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Rose Quartz - Beautiful Pink from South Africa

Rose Quartz tumbling rough
This image shows a 5-pound bag of rose quartz tumbling rough, dumped into a colander and sprayed with water to reveal its full color. Click on the image for a larger view.
5 Pounds
for $28.99
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Rose Quartz Rock Tumbling or Cabbing Rough



Size: mostly 1 to 3 inch pieces



We are offering some beautiful rose quartz with a strong pink color. This material is from South Africa and is being sold in five pound bags. It is a perfect size for making large tumbled stones. You might also slice these pieces into small slabs for cabbing or tumbling with a trim saw or small slab saw. Most of the material in these bags ranges in size between 1 and 3 inches along their maximum dimension. A few pieces might be a bit over or under those sizes.

ADVANCED Rock Tumbling Recipe:


Rose Quartz (1 to 3 inches)



As a crystalline variety of quartz, rose quartz can be polished to a very high luster but many people who tumble it in pieces over about one inch in size experience a problem - tiny bruises around the edges of their tumbled stones. These bruises are caused by quartz-to-quartz impacts within the tumbler barrel. This problem is easy to solve by tumbling the quartz in a sea of ceramic cylinder media. The small particles of ceramic media smooth the tumbling action, and, isolate the pieces of quartz from impact with one another. The ceramic media absorbs much of the impact energy produced during the tumble. When tumbling the rose quartz sold here two things should be considered:

1) More Time: Crystalline quartz is hard and because of that it requires more time in the tumbler with coarse grit to produce nicely-shaped tumbled stones. For the rough that we are selling, in six-, twelve- and fifteen-pound capacity barrels, two to four weeks might be required to shape the rough nicely. In small tumblers of two or three pounds capacity, three or four weeks - or longer - can be needed. We suggest tumbling crystalline quartz in coarse grit for two weeks, clean the rough and the barrel, then run one or two more weeks in coarse grit - until you are happy with the shape. When you are happy with the shape, move on to medium grit.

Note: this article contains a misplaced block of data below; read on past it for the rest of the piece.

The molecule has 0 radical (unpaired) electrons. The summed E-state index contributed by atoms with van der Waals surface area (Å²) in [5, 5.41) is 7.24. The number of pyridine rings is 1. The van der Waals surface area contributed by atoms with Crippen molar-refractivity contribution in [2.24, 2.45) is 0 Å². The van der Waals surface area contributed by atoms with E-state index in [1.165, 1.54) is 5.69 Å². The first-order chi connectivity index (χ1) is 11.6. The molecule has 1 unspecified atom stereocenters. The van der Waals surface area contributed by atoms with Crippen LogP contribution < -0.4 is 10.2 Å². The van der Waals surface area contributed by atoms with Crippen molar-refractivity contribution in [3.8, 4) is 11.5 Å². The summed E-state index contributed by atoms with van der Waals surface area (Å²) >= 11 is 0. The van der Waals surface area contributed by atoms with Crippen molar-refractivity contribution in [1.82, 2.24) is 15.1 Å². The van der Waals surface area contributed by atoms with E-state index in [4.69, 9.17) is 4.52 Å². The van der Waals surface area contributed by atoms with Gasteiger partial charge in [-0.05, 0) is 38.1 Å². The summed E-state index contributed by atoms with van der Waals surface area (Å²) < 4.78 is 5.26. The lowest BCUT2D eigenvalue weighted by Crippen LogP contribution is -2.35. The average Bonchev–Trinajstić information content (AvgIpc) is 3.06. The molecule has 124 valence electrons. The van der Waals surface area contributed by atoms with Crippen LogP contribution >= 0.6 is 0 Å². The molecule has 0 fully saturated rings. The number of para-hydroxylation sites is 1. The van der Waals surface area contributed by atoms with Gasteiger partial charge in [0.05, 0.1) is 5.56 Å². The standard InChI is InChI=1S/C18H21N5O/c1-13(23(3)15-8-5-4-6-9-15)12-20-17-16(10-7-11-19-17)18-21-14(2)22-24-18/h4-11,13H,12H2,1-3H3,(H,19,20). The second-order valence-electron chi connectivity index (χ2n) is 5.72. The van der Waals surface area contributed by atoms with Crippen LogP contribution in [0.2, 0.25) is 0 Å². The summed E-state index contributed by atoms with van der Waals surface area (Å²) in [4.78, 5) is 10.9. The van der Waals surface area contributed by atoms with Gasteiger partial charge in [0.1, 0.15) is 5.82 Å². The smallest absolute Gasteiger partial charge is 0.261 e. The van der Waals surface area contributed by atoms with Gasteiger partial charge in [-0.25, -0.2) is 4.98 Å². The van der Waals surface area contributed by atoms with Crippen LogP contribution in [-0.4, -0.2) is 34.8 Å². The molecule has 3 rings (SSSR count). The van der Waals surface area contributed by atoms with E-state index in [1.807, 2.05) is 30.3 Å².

2) Media Needed: You want crystalline quartz to be swimming in a sea of ceramic cylinder media. This is required if you want to avoid bruised tumbled stones. When we tumble crystalline quartz in coarse grit, we fill the barrel about a third of the way with ceramic cylinders and then add the quartz. That will give you a ratio of about 70% quartz and 30% ceramics. The cylindrical shape of the ceramic media will act like a roller bearing and give the rocks a smooth tumbling action in the barrel. The small pieces of media also deliver grit to all surfaces of the rough.

Using Small-Size Rough Instead of Media: Some people use small pieces of rough instead of media. This can work well if your small rough meets two requirements: 1) the small pieces of rough must be blocky or rounded in shape to produce a good tumbling action - thin or flaky pieces will break up quickly and might not produce a smooth tumbling action; 2) the small pieces of rough must have a hardness that is equal to or greater than the rough that they are tumbled with - if they are softer they will tumble into mud before their job has been done.

Recipe for Rotary Tumbling:

Tumbling Recipe for soft large pieces of rough

Do not pour tumbling mud down the drain
Barrel slurry dumped down the drain will harden like concrete.


Coarse Grit Step: Fill the barrel 2/3 full with a mix of 20-30% media and 70-80% rose quartz. Add two level tablespoons of coarse grit per pound of material and cover the rocks completely with water. Then tumble for two to four weeks - or long enough to shape and smooth the stones.

Medium Grit and Fine Grit Steps: Again, fill the barrel 2/3 full. Your rough volume will have dropped because of loss during the coarse and medium grit steps. Add some additional media to bring the barrel up to proper level. This should get the media up to the suggested 40-50% of barrel capacity. Use two level tablespoons of grit per pound of material for each of these steps. Add enough water to almost cover the rocks and tumble for one week. Don't over-tumble at this step. If you allow the rocks to tumble more than is needed, you run the risk of bruising.